Jacka asked Crabbe to be allowed to make an attempt at re-taking the trench alone. He approached the Turks as close as he could along the trench then mounted the parapet and crept into No Man's Land, where he waited until his comrades created a diversion with rifle fire and bombs. Jacka's jumped into the trench, shot five Turks, bayoneted two and took three prisoner. Another two were shot as they scrambled out of the trench. 19 Turkish rifles were counted on the trench floor. Jacka remained alone there until dawn when Lt. Crabbe deemed it safe to determine the outcome of the assault. Crabbe found Jacka sitting amidst Turkish and Australian dead, rifle pointing to the prisoners and with an unlit cigarette in his mouth. "Well, I got the beggars, sir." he said.

On May 20, 1915, the Jacka wrote these words in his diary:
"Great battle at 3 a.m. Turks captured large portion of our trench. D. Coy called into the front line. Lieut. Hamilton shot dead. I led a section of men and recaptured the trench. I bayoneted two Turks, shot five, took three prisoners and cleared the whole trench. I held the trench alone for 15 minutes against a heavy attack. Lieut. Crabbe informed me that I would be recommended."

For this remarkable act of courage Jacka was awarded the V.C. (Victoria Cross) - the first to be awarded to any member of the AIF. King George V at Windsor Castle personally presented it to Jacka on 29 September 1916.

The actual citation for the award reads as such:-
"For most conspicuous bravery on the night of the 19-20th May, 1915 at Courtney's Post, Gallipoli. Lance Corporal Jacka, while holding a portion of the trench with four men was heavily attacked. When all except himself were killed or wounded, the trench was rushed and occupied by seven Turks. Lance Corporal Jacka at once attacked them single handedly and killed the whole party, five by rifle fire and two with the bayonet."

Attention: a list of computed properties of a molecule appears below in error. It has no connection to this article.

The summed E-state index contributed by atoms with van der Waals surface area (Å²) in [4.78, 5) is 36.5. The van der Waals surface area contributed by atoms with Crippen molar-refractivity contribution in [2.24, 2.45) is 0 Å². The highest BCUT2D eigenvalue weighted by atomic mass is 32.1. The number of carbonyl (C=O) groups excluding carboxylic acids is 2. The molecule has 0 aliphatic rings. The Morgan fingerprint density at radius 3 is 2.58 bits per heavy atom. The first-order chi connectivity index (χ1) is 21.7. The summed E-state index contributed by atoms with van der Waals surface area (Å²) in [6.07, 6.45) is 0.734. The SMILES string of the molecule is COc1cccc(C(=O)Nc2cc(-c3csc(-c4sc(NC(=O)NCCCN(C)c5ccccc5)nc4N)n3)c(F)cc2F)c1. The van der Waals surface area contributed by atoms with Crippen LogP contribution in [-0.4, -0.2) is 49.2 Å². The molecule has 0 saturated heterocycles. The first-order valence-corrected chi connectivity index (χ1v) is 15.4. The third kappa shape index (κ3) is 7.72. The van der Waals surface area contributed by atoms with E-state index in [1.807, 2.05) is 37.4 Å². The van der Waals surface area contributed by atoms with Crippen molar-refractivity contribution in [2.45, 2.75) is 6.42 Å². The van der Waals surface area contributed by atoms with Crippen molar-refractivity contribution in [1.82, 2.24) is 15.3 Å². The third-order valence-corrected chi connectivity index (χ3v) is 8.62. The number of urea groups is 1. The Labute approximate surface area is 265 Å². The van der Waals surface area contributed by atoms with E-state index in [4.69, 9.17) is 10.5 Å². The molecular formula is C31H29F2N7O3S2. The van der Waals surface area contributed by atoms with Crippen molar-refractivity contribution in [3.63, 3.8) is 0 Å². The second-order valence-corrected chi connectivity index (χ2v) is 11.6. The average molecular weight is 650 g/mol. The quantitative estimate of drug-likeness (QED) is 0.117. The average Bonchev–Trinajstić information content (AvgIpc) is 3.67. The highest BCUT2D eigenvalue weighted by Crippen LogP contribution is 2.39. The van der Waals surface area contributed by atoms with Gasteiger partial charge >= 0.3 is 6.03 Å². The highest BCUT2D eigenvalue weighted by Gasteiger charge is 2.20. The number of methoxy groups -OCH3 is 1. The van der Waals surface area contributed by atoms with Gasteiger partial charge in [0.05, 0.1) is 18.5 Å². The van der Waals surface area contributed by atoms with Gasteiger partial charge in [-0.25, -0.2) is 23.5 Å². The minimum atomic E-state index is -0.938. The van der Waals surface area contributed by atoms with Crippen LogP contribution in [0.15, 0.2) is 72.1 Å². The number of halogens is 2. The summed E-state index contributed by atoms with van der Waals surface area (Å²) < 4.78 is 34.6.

Jacka went on to win a MC at Pozieres, 7th August 1916 and a bar to his M.C. at BULLECOURT, 8 April 1917.

Regards.
Matt
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Peter H
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Post by Peter H » 20 Feb 2004 01:22

Four more Australian Gallipoli VC holders in London 20th November 1915.Left to right,Lt Symons,Lt Tubb,Lt Throssell,Pvt Hamilton.Tubb was killed in action 1917,Throssell committed suicide 1930.

Image

Tolga Alkan
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Post by Tolga Alkan » 20 Feb 2004 11:26

_KaaN_ wrote:Thanks Tolga,
Can I find that anywhere around?
Regards
Kaan
Dear Kaan,
You can find its some volumes in second-hand book sellers.Just tell them,i need books of "Genel Kurmay" 8) Prices are not expensive.I hope you will find them in Izmir.

Tolga

Kaan Caglar
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Post by Kaan Caglar » 20 Feb 2004 18:00

Thanks again Tolga,
Will try my chance tomorrow,I hope I can find it. :)
Kaan
Last edited by Kaan Caglar on 13 Mar 2005 12:09, edited 1 time in total.

Kaan Caglar
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Post by Kaan Caglar » 22 Feb 2004 21:05

Last edited by Kaan Caglar on 13 Mar 2005 12:11, edited 2 times in total.